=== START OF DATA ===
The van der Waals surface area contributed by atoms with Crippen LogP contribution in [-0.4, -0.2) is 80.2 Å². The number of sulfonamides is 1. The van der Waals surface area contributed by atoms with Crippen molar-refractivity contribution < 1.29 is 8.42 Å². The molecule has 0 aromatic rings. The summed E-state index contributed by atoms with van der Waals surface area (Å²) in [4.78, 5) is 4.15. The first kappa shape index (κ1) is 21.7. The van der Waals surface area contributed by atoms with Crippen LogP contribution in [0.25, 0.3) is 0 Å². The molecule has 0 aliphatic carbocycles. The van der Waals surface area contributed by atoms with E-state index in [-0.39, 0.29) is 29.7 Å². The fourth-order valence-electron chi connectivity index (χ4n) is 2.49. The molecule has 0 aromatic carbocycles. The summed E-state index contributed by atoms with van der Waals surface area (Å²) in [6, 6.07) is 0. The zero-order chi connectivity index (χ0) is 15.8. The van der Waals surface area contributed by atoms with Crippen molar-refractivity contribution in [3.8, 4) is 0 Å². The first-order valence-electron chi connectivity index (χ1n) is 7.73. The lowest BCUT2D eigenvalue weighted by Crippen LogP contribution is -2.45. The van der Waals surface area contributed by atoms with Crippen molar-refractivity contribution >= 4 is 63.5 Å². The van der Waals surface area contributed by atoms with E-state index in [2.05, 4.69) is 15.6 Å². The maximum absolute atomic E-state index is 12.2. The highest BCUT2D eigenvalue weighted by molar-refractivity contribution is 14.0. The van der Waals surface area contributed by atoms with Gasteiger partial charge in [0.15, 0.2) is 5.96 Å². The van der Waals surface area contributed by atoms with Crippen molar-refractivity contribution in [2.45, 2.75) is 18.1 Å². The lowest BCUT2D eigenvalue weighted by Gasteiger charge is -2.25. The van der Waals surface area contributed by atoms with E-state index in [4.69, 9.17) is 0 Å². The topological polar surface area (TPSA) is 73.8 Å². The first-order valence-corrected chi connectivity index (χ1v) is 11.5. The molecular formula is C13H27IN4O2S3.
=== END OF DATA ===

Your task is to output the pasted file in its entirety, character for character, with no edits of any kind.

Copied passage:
The van der Waals surface area contributed by atoms with Crippen LogP contribution in [-0.4, -0.2) is 80.2 Å². The number of sulfonamides is 1. The van der Waals surface area contributed by atoms with Crippen molar-refractivity contribution < 1.29 is 8.42 Å². The molecule has 0 aromatic rings. The summed E-state index contributed by atoms with van der Waals surface area (Å²) in [4.78, 5) is 4.15. The first kappa shape index (κ1) is 21.7. The van der Waals surface area contributed by atoms with Crippen LogP contribution in [0.25, 0.3) is 0 Å². The molecule has 0 aliphatic carbocycles. The van der Waals surface area contributed by atoms with E-state index in [-0.39, 0.29) is 29.7 Å². The fourth-order valence-electron chi connectivity index (χ4n) is 2.49. The molecule has 0 aromatic carbocycles. The summed E-state index contributed by atoms with van der Waals surface area (Å²) in [6, 6.07) is 0. The zero-order chi connectivity index (χ0) is 15.8. The van der Waals surface area contributed by atoms with Crippen molar-refractivity contribution in [3.8, 4) is 0 Å². The first-order valence-electron chi connectivity index (χ1n) is 7.73. The lowest BCUT2D eigenvalue weighted by Crippen LogP contribution is -2.45. The van der Waals surface area contributed by atoms with Crippen molar-refractivity contribution >= 4 is 63.5 Å². The van der Waals surface area contributed by atoms with E-state index in [2.05, 4.69) is 15.6 Å². The maximum absolute atomic E-state index is 12.2. The highest BCUT2D eigenvalue weighted by molar-refractivity contribution is 14.0. The van der Waals surface area contributed by atoms with Gasteiger partial charge in [0.15, 0.2) is 5.96 Å². The van der Waals surface area contributed by atoms with Crippen molar-refractivity contribution in [2.45, 2.75) is 18.1 Å². The lowest BCUT2D eigenvalue weighted by Gasteiger charge is -2.25. The van der Waals surface area contributed by atoms with E-state index in [4.69, 9.17) is 0 Å². The topological polar surface area (TPSA) is 73.8 Å². The first-order valence-corrected chi connectivity index (χ1v) is 11.5. The molecular formula is C13H27IN4O2S3.